“For substantially all ideas are second-hand, consciously and unconsciously drawn from a million outside sources, and daily use by the garnerer with a pride and satisfaction born of the superstition that he originated them.”
As writers, we can all admit to struggling with the challenge of creating a perfectly original idea. Frankly, it is practically impossible to conceive a concept that has never before been used in the history of fiction. One could sit for hours on end to try to fabricate some authentic story that has never graced the eyes of readers, but part of that endeavor is made in vain.
The fact of the matter is that somewhere out in the vast universe of short stories, novels, plays, and novellas, every central plot structure and theme exists. Whether it’s a premise of vampires and werewolves, a saga of love and loss, or the perils of a dystopian society, the main construct has already been used in thousands of different scenarios.
Take the star-crossed lovers theme, for instance. If Romeo and Juliet was the first example that popped into your head, there’s definitely a reason for that. Shakespeare’s famous tale of forbidden love has acted as a template for countless works that followed centuries later, some of which are considered literary classics. The Great Gatsby and Wuthering Heights are prime illustrations of storylines following two lovers separated by unfortunate circumstance.
Yet in the grand scheme of things, the only ways in which these novels are similar is that they share the fundamental aspect of tragic romance. The location, time period, characters, even the elusive messages behind the text are all remarkably distinct. Essentially, the authors were able to construct a unique piece of literature given one rudimentary tool that all writers possess: perspective.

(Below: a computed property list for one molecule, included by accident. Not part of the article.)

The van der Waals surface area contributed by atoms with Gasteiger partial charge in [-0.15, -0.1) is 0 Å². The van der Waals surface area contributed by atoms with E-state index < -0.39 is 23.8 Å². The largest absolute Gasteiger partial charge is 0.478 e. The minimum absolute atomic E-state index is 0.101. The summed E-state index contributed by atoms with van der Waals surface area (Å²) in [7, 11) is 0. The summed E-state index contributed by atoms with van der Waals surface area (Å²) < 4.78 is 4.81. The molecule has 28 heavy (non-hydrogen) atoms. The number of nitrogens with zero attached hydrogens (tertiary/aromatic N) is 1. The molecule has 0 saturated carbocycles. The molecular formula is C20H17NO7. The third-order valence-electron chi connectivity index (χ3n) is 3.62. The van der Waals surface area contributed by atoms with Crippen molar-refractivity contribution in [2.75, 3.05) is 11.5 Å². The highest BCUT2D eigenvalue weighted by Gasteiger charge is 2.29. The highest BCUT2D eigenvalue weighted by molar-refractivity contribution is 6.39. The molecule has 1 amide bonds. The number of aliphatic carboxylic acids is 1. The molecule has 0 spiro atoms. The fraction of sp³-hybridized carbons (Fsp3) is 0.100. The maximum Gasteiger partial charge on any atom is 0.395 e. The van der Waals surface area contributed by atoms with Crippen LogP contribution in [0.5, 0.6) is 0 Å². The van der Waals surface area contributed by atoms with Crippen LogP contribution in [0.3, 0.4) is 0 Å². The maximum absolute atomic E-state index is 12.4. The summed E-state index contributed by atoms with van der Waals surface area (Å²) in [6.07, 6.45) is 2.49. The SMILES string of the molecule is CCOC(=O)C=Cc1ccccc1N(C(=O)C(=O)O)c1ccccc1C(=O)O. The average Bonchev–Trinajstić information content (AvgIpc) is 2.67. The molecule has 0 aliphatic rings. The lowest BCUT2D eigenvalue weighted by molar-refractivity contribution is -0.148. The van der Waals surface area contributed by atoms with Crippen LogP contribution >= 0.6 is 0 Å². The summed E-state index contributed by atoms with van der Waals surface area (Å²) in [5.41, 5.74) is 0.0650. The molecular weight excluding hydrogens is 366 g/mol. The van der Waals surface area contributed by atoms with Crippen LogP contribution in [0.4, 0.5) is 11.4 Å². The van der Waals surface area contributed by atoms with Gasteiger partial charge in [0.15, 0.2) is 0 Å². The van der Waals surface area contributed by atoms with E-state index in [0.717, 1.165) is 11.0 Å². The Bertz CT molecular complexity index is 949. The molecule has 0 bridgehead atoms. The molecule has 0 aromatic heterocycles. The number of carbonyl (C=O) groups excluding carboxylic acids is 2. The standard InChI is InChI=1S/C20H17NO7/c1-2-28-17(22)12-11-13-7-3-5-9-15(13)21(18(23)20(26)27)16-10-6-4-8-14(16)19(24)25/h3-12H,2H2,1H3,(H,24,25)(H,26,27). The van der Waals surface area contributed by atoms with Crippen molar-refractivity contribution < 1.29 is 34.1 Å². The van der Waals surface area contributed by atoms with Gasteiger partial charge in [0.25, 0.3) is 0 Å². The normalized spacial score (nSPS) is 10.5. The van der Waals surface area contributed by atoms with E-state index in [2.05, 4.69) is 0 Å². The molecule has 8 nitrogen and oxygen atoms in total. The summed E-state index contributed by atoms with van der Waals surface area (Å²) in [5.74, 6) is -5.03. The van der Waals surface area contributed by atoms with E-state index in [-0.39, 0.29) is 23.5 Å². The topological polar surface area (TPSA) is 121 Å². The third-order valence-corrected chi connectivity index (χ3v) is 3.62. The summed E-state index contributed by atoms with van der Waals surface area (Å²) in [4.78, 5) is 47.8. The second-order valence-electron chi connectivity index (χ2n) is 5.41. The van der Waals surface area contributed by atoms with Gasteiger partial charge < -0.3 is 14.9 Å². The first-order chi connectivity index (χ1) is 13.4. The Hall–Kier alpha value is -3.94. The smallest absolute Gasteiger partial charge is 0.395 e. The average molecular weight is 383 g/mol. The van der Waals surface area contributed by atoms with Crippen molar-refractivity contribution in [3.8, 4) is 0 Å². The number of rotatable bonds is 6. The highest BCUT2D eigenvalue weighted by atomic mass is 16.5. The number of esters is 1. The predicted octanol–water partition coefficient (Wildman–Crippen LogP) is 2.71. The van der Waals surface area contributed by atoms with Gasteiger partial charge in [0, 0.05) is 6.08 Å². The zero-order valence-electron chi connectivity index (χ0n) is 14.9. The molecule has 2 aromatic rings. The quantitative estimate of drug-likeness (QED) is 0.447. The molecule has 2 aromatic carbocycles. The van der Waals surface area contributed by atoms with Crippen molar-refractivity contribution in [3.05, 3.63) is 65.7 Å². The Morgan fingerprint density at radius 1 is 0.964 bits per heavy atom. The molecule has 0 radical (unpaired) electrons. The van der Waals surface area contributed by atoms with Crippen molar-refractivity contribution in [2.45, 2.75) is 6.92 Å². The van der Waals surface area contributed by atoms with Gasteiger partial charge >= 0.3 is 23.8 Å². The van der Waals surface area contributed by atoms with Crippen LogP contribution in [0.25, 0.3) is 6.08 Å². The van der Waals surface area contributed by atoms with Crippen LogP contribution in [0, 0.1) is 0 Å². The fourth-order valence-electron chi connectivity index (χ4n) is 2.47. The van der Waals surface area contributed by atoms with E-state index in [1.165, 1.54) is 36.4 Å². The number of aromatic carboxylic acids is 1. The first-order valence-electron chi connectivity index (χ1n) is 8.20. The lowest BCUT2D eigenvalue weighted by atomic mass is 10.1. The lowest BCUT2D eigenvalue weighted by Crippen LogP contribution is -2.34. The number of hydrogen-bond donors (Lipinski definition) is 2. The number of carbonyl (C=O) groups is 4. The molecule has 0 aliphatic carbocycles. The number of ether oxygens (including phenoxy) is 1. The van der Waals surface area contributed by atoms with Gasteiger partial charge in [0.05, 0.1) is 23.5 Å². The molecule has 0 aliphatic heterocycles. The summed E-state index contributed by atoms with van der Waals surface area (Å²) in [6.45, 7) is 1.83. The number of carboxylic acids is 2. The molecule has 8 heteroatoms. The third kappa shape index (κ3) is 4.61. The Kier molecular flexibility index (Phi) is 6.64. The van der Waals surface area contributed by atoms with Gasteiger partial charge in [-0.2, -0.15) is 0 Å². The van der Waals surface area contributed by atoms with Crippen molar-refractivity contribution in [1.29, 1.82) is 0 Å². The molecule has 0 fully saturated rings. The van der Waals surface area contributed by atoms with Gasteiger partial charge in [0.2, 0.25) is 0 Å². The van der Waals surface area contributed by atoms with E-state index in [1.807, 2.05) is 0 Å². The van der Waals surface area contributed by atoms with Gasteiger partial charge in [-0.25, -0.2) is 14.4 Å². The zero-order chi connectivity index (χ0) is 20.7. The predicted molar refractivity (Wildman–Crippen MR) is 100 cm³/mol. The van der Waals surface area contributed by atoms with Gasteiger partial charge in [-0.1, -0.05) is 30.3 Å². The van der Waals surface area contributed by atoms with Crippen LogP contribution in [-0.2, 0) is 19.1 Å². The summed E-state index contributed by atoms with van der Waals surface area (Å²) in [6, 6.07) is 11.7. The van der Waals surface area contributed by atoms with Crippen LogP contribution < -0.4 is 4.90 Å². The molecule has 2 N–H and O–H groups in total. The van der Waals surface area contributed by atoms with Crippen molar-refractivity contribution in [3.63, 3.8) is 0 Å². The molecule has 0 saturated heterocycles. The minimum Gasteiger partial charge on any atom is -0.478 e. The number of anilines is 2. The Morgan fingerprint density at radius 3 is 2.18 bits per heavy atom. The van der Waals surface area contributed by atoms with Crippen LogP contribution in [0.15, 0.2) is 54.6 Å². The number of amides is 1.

Think of it this way. All ideas exist already, but it’s how you perceive and adapt upon that idea that makes it “original.” It is more of a subconscious collaboration with other authors, for you are all dipping your toes into the figurative pool of inspiration. How do you think J.K. Rowling came to write about the beloved wizards at Hogwarts? The heroic triumphs of a character who builds from misfortune is nothing new, but it was Rowling’s voice, her ingenuity that made the books, for lack of better words…magical.
So before getting discouraged about how everything has been done, take into account this revelation: it’s not the original idea that counts—it’s how you, as a writer, manipulate that idea into something new and exciting. Your tone, diction, imagination, etc.—all of this is unique to you. When you employ these traits into your writing, you are left with a piece whose originality is sure to show.